Tihar jail food court serves Kesar lassi, dahi bhalla

Tihar jail food court serves Kesar lassi, dahi bhalla

Impeccably dressed in red and white striped uniforms, the courteous staff at the Tihar Food Court flash a smile as you enter. Though just a month old

Impeccably dressed in red and white striped uniforms, the courteous staff at the Tihar Food Court flash a smile as you enter. Though just a month old, it has managed to woo Delhiites with some of its delights like kesar lassi, dahi bhalla and sandwiches - freshly prepared and swiftly served by the inmates themselves.

Started June 14, the eatery located on Jail Road, which also houses a flourishing furniture market in west Delhi, hopes to become a people-friendly joint that serves quality food at reasonable prices.
"Customers make their first visit to the eatery out of curiosity. But when they return with positive feedback and demand for getting our food packed, it feels great," Suresh Kumar, a chef at the eatery, told IANS.
Suresh Kumar, who has already served over 14 years in jail, arguably Asia's largest, is among the seven inmates who maintain and manage the spacious and clean joint, adjoining the furniture and bakery showroom, whose products, also made by the inmates, are already a rage.
The food court, which is an extended facility of the Tihar Shopping Plaza near gate No.3, remains open from 11 a.m. to 3 p.m. for lunch and from 7 p.m. to 10 p.m. for dinner.
The eatery has 10 tables to accommodate around 40 guests. From samosas (Rs. 15), soyabean chop (Rs. 150) to a thali (Rs. 120), the joint has become popular by word of mouth.
Dost Mohammad, 51, whose job is to keep the joint clean, is happy to see people enjoying themselves at the eatery.
"It feels heartening to meet people from outside," Mohammad, who has spent over 12 years inside the Tihar Jail for murder, told IANS.
Suresh Kumar and Dost Mohammad live in the semi-open jail, which houses those who have spent 12 or more years in prison. Prisoners are also shifted to this facility depending on their good conduct.
Suresh Kumar said the seven of them were selected from a batch of 50 inmates and were trained by experts from the hospitality sector in housekeeping, cooking and bakery.
What also went to their favour was their "good conduct, education and other skills".
The seven lucky ones also receive an extra daily allowance of Rs.74.
Balkrishna Grover, a cook, said: "It was a two-month long training inside the jail complex itself, after which we were given a certificate and an amount of Rs.1,000-Rs.2,000 depending on the nature of training received."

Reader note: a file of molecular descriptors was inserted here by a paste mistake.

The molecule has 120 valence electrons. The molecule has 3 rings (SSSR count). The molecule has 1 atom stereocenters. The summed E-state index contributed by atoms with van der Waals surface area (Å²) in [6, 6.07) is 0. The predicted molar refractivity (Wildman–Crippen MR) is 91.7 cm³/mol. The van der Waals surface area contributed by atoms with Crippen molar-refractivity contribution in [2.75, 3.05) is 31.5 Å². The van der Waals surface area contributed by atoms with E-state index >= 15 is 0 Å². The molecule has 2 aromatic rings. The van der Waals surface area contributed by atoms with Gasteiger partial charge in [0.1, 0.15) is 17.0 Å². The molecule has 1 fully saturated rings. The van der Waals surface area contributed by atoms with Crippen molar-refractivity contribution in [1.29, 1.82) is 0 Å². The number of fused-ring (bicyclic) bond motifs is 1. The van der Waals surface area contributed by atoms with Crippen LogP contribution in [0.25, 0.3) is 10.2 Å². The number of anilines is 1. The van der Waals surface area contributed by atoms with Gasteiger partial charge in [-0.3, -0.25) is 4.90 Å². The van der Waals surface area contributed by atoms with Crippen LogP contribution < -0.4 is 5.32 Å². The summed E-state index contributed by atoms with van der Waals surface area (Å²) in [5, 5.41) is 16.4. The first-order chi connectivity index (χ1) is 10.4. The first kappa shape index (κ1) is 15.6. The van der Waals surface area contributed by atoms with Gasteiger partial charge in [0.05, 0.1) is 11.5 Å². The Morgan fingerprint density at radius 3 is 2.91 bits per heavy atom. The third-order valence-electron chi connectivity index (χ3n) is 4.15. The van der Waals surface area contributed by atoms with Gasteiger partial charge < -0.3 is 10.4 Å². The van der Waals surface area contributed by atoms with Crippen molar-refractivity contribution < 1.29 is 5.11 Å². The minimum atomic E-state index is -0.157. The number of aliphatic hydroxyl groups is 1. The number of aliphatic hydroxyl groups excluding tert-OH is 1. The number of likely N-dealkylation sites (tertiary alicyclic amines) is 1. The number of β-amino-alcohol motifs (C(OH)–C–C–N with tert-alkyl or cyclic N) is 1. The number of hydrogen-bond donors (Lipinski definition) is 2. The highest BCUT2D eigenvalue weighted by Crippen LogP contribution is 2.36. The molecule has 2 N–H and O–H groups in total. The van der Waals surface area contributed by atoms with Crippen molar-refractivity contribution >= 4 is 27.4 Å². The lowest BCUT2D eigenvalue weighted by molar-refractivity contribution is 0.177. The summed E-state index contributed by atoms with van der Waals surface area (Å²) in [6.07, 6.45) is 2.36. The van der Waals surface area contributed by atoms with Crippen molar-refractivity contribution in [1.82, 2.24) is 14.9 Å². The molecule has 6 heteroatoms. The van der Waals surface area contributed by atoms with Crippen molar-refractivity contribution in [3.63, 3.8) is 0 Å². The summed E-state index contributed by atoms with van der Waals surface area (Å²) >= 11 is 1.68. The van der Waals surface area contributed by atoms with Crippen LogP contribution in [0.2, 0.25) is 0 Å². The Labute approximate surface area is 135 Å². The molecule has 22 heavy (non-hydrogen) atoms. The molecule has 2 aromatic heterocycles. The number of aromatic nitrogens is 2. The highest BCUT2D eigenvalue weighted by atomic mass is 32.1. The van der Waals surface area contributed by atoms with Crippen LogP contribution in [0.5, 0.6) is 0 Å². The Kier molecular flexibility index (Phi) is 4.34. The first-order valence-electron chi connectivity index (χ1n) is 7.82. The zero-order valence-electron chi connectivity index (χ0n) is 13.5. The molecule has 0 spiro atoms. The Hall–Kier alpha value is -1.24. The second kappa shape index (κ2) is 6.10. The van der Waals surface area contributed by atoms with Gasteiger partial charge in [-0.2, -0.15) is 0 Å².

He was taught to make 106 dishes during the training period, he added.
"Try my shahi paneer. I consider the dish to be my specialty," gushed Grover, who has completed 13 years in the jail and was earlier an electrician.
According to Tihar jail spokesperson Sunil Gupta, "the main idea is to reform, rehabilitate and reintegrate the inmates back into the society.
"Through such initiatives, we want the public to know the effort being put in to reform the prisoners," Gupta told IANS.
Dev Gulati, a customer, said he was very impressed by the service at the joint.
"I got to know about the food court at the Tihar jail being run by the inmates through a friend. I was extremely inquisitive and wanted to see what they serve.
"I am extremely impressed by their services and food, especially their dahi bhalla," Gulati told IANS, adding that he will "definitely bring friends along" to try the food.
Rajat Singh, another customer, wrote in the feedback book that he was "amazed" by the humble and cooperative staff.
"Since the eatery started service, around 40 to 50 people come here daily," eatery manager Mohammad Asim, dressed in formal white shirt and dark trousers and tie, told IANS.
"I recently got married when I was out on parole. My wife often comes to meet me and I cannot explain the happiness on her face when she sees me working here."
Asim, 36, who has served 13 years in jail, told IANS.
The eatery, apart from serving delicious food, also showcases various other skills of prison inmates in the form of artworks that adorn its walls, and the artistically carved furniture.
The restaurant also has an outdoor seating arrangement where around 10 customers can sit on jute seats.
According to Gupta, the prison has also received requests for home delivery that the authorities were considering.
Head warden Kishan Singh Bisht told IANS that the authorities are planning to now advertise the eatery.
The food court, apart from giving the inmates a chance to meet and offer their expertise to the world outside the boundaries of the prison complex, has also given a new lease of life to the inmates.
"I used to work as an electrician earlier, but now with the coming of advanced technology, the vocation might not be as lucrative. I would love to continue cooking and taking it forward," Balkrishna Grover, the father of two boys, shared.
Agreed Dost Mohammad who said: "Yes, I too will continue working in the same profession after being released from here."
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